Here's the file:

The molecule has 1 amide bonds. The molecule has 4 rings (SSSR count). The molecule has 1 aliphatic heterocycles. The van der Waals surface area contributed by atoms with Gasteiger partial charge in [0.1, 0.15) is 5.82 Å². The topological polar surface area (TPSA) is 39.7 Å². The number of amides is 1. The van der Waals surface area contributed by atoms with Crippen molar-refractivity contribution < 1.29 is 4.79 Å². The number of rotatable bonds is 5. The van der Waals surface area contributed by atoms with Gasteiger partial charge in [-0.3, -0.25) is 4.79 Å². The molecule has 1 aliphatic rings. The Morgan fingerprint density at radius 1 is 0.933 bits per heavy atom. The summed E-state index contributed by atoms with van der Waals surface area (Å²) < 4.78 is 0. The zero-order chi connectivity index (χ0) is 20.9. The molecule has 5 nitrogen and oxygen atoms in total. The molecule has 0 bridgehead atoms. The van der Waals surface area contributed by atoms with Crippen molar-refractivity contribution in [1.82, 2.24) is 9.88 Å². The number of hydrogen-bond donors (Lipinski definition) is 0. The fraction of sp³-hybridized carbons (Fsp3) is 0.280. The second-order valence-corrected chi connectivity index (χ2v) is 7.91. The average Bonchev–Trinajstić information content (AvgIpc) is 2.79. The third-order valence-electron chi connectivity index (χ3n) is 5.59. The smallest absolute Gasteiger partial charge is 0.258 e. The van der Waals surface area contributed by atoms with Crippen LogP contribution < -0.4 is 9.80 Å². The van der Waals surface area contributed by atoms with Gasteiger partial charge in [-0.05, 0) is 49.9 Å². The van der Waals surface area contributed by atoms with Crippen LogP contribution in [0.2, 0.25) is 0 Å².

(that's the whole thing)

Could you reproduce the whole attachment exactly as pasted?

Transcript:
The molecule has 1 amide bonds. The molecule has 4 rings (SSSR count). The molecule has 1 aliphatic heterocycles. The van der Waals surface area contributed by atoms with Gasteiger partial charge in [0.1, 0.15) is 5.82 Å². The topological polar surface area (TPSA) is 39.7 Å². The number of amides is 1. The van der Waals surface area contributed by atoms with Crippen molar-refractivity contribution < 1.29 is 4.79 Å². The number of rotatable bonds is 5. The van der Waals surface area contributed by atoms with Gasteiger partial charge in [-0.3, -0.25) is 4.79 Å². The molecule has 1 aliphatic rings. The Morgan fingerprint density at radius 1 is 0.933 bits per heavy atom. The summed E-state index contributed by atoms with van der Waals surface area (Å²) < 4.78 is 0. The zero-order chi connectivity index (χ0) is 20.9. The molecule has 5 nitrogen and oxygen atoms in total. The molecule has 0 bridgehead atoms. The van der Waals surface area contributed by atoms with Crippen molar-refractivity contribution in [1.82, 2.24) is 9.88 Å². The number of hydrogen-bond donors (Lipinski definition) is 0. The fraction of sp³-hybridized carbons (Fsp3) is 0.280. The second-order valence-corrected chi connectivity index (χ2v) is 7.91. The average Bonchev–Trinajstić information content (AvgIpc) is 2.79. The third-order valence-electron chi connectivity index (χ3n) is 5.59. The smallest absolute Gasteiger partial charge is 0.258 e. The van der Waals surface area contributed by atoms with Crippen LogP contribution < -0.4 is 9.80 Å². The van der Waals surface area contributed by atoms with Gasteiger partial charge in [-0.05, 0) is 49.9 Å². The van der Waals surface area contributed by atoms with Crippen LogP contribution in [0.2, 0.25) is 0 Å².